The modern history of the Catholic Church has rarely followed the historical arc imagined for it.
In the early 19th century, the Church in France was awash in Jacobin-drawn blood, and the Church throughout Europe was reeling from two papal kidnappings by Napoleon. No one imagined that, in the decades just ahead, Catholicism would flourish in the new United States and that the Church’s mission to sub-Saharan Africa would begin in earnest, led by new religious orders founded in the aftermath of the French Revolution.
In 1870, when Piux IX retreated behind the Leonine Wall and became the “prisoner of the Vatican,” Europe’s great and good thought the papacy a spent force in world affairs. Eight years later, Leo XIII, Pius IX’s successor, elected as an elderly placeholder, redefined the papacy as an office of moral persuasion and gave it new salience during the third-longest reign in recorded history.
When Pius XII died on October 9, 1958, the character and practice of Catholicism seemed fixed, permanent, even immutable. Less than three months later, Pius’s successor, John XXIII, announced his intention to summon a new ecumenical council. That council would, among other things, unleash decades of instability in Catholic life unimaginable in the mid-1950s.
In 1962, as Pope John’s council began its work, the Swiss theologian Hans Küng was riding high; his international bestseller, The Council: Reform and Reunion
, seemed poised to define much of Vatican II’s agenda, and the previously obscure Tübingen theology professor was an international media star. Fifty years later, no serious observer of the Catholic scene imagines Hans Küng to be a serious theologian; meanwhile, Küng rants on in the world press, denouncing the world’s bishops as “almost as extreme” as those German generals who swore “an oath of allegiance to Hitler,” comparing St. Peter’s Square and the millions of pilgrims who flock there to a “Potemkin village” replete with “fanatical people,” and telling that nuanced theological organ, Britain’s Guardian
, that “the Vatican is no different from the Kremlin,” for “just as Putin as a secret service agent became the head of Russia, so Ratzinger, as head of the Catholic Church’s secret services, became head of the Vatican.” (One may safely assume that the quondam Wunderkind
of theological dissent never imagined this outcome when he engineered Joseph Ratzinger’s appointment to the Tübingen faculty shortly after Vatican II concluded.)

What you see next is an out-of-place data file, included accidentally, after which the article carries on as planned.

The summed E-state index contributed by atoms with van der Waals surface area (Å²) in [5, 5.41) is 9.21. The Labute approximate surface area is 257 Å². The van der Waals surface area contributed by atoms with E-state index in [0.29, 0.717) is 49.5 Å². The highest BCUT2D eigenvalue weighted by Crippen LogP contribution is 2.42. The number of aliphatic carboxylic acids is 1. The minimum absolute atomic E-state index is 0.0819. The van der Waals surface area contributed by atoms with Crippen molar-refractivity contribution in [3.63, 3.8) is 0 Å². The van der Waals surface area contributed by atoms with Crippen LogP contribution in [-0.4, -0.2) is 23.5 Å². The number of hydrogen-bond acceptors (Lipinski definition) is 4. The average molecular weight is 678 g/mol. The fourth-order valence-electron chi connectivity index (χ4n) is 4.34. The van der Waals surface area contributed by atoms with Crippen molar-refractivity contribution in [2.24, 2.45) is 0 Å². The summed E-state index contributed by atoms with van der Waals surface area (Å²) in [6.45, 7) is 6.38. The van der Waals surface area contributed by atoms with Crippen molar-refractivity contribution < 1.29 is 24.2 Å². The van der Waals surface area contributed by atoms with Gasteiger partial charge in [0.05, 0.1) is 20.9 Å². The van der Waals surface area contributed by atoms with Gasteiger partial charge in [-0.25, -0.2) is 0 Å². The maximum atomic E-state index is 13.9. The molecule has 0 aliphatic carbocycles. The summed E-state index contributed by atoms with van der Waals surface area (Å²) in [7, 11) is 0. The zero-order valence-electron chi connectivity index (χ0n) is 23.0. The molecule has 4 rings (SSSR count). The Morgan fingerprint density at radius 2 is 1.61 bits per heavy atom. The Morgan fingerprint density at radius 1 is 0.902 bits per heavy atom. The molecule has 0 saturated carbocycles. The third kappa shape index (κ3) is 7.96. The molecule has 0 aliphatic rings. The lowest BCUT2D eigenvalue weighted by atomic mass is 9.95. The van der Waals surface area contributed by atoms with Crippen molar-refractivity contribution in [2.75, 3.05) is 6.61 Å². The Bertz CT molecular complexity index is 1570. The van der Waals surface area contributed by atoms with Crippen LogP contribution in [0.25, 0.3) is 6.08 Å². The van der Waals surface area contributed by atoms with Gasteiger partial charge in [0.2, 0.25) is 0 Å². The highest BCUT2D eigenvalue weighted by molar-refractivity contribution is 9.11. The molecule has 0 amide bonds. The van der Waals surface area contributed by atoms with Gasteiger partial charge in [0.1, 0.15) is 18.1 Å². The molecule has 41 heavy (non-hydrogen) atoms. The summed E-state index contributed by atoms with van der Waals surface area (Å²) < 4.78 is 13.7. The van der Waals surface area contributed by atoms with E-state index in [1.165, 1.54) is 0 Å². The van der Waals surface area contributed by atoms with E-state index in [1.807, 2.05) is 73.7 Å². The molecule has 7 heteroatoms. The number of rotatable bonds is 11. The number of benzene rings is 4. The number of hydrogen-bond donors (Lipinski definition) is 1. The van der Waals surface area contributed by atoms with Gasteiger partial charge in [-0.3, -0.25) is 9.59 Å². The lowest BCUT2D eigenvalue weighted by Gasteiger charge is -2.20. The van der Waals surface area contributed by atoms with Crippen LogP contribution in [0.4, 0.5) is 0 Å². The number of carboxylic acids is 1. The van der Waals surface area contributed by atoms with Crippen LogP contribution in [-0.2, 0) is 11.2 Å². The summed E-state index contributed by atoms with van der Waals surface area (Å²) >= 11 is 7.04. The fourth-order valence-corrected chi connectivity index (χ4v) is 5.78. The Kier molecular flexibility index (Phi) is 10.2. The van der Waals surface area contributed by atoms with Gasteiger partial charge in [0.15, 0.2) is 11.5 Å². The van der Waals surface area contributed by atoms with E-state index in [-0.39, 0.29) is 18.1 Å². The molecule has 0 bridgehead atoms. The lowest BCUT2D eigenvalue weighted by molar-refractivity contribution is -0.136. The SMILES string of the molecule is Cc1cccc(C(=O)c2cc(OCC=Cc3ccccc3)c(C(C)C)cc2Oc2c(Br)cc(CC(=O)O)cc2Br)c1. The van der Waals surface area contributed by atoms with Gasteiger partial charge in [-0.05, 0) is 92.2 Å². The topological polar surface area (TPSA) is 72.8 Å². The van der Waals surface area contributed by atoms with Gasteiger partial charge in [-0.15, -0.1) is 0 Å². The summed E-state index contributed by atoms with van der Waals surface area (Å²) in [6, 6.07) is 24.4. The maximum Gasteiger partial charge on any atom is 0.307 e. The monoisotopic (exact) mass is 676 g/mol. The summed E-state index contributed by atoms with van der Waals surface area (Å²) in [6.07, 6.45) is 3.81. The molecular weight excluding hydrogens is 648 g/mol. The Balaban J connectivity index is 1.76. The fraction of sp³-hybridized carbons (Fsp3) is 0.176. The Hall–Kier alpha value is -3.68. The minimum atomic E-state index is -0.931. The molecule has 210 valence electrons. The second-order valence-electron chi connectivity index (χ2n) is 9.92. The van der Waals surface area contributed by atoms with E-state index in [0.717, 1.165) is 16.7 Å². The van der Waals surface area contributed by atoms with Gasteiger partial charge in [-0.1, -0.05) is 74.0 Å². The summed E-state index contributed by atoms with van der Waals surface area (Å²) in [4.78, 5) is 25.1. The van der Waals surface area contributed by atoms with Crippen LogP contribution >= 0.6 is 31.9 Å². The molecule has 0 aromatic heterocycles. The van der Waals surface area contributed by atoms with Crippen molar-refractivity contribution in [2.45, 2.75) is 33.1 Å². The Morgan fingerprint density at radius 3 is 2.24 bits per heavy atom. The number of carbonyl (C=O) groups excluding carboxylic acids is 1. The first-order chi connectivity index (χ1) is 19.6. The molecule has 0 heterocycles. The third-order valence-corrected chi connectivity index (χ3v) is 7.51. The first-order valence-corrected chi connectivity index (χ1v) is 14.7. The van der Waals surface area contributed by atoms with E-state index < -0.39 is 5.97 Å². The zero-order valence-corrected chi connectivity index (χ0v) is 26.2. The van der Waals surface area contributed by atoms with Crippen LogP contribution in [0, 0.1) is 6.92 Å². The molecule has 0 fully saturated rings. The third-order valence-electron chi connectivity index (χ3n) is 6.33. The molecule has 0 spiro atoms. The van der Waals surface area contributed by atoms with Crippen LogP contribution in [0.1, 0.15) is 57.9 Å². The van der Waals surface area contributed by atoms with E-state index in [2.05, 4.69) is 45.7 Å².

At the council’s opening, hopes for a new era of ecumenical comity ran high, and the healing of the breach between the Church of Rome and the Church of England, created by Henry VIII, Edward VI, and Elizabeth I, seemed close at hand. Fifty years later, the Episcopal bishop of California, Marc Andrus, wrote a letter to the people of his diocese denouncing the new Catholic archbishop of San Francisco, Salvatore Cordileone, for Cordileone’s support of California Proposition 8 and his defense of marriage rightly understood. The Episcopal Church, Andrus bleated, would “make no peace with oppression,” for the “recognition of the . . . rights . . . of lesbian, bisexual, gay, and transgendered people . . . [is] as core to our proclamation of the Gospel as our solidarity with . . . the Earth.” (One may safely assume that the archbishop of Canterbury in 1962, Arthur Michael Ramsey, an Anglo-Catholic, could not have imagined a churchman remotely resembling Marc Andrus, a neo-gnostic.)
At the council’s conclusion, the Catholic Church looked forward to a new dialogue with modernity, exemplified by the open, if secular, humanism of an Albert Camus or a Roger Garaudy. Three years later, the upheavals of 1968 ushered in the era of what the Canadian philosopher Charles Taylor dubbed “exclusive humanism,” and over the next four decades, much of Western high culture declared itself interested, not in dialogue with Catholicism, but in driving the Catholic Church (and its allegedly oppressive teachings on the nature and ethics of human love) out of public life entirely.
All of which will remind the biblically alert that the first (and revealed) history of the Church, the Acts of the Apostles, ends with an unexpected shipwreck — which becomes, in turn, a surprising opening to a new phase of the Church’s mission.
Things rarely turn out as one might expect in the Una Sancta.